Physiotherapy Is Murder

Last Thursday, I went to my physiotherapy session in rather good spirits. I had done all the exercises at home on Monday and not even the most difficult ones gave me any trouble. My adductors are recovering well and I was looking forward to my Thursday workout followed by a nice massage.

While I was doing said Thursday workout to some rather cheesy power metal at the physiotherapy practice’s mini-gym, Mr. Adorable scooted over and asked me how I was doing. «Great!», I said. «Hardly any pain!», I said. «Well, don’t do the hardcore stuff yet», he instructed. «I want to show you something.»

I continued my workout without the hardcore stuff. It was still rather challenging. Mr. Adorable continued his therapy session with some fit-looking guy recovering from a shoulder or arm injury. They tossed a volleyball around, which was kinda cute. Isn’t physiotherapy nice, I thought to myself.

Then Mr. Adorable showed me this variant of the Copenhagen adduction. Unlike the version I was doing previously, this one involves raising and lowering the hips, eccentrically loading the upper leg. Eccentric training being the shit for tendon rehab, according to Mr. Adorable. He demonstrated the exercise by putting his leg up on a hyper extension bench. Cool, I thought, I can do this. Mr. Adorable is much taller than me, but I’m more flexible, so I should still manage this height.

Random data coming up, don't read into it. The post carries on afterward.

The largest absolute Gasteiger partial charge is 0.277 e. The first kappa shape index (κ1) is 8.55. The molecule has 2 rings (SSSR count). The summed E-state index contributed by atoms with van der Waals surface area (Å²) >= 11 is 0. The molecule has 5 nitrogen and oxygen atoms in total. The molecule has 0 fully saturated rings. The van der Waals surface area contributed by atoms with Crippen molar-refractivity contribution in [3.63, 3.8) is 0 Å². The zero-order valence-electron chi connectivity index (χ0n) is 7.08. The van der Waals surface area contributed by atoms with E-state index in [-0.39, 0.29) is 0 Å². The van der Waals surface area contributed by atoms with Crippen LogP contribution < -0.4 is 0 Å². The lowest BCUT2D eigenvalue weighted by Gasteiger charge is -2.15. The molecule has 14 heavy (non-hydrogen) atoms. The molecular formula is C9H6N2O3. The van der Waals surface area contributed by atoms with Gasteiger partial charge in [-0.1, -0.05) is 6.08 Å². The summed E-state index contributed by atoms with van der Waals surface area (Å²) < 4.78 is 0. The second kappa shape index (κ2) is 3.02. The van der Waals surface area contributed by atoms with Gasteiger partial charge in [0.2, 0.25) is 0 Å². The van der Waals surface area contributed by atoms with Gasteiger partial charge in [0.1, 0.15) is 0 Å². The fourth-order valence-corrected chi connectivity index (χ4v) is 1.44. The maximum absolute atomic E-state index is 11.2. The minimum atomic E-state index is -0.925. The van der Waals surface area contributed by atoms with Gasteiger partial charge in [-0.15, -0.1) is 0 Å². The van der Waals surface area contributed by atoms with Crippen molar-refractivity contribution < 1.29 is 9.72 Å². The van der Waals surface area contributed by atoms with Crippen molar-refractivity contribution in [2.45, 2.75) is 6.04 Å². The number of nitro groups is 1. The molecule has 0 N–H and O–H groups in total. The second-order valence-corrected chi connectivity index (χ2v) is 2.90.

Only Mr. Adorable is acutely aware that I’m more flexible, so he raised the bench to almost hip height for me. Again, only try this at home if you have trained your adductors before. It is brutal. I did manage to do a couple of reps, occasionally stopping for breath and to grumble that other people got to play ball, which Mr. Adorable found hilarious.

So here I am, two days later, with killer DOMS and a reminder never to believe your physiotherapist when he says «I don’t think I can make your exercises any more difficult».

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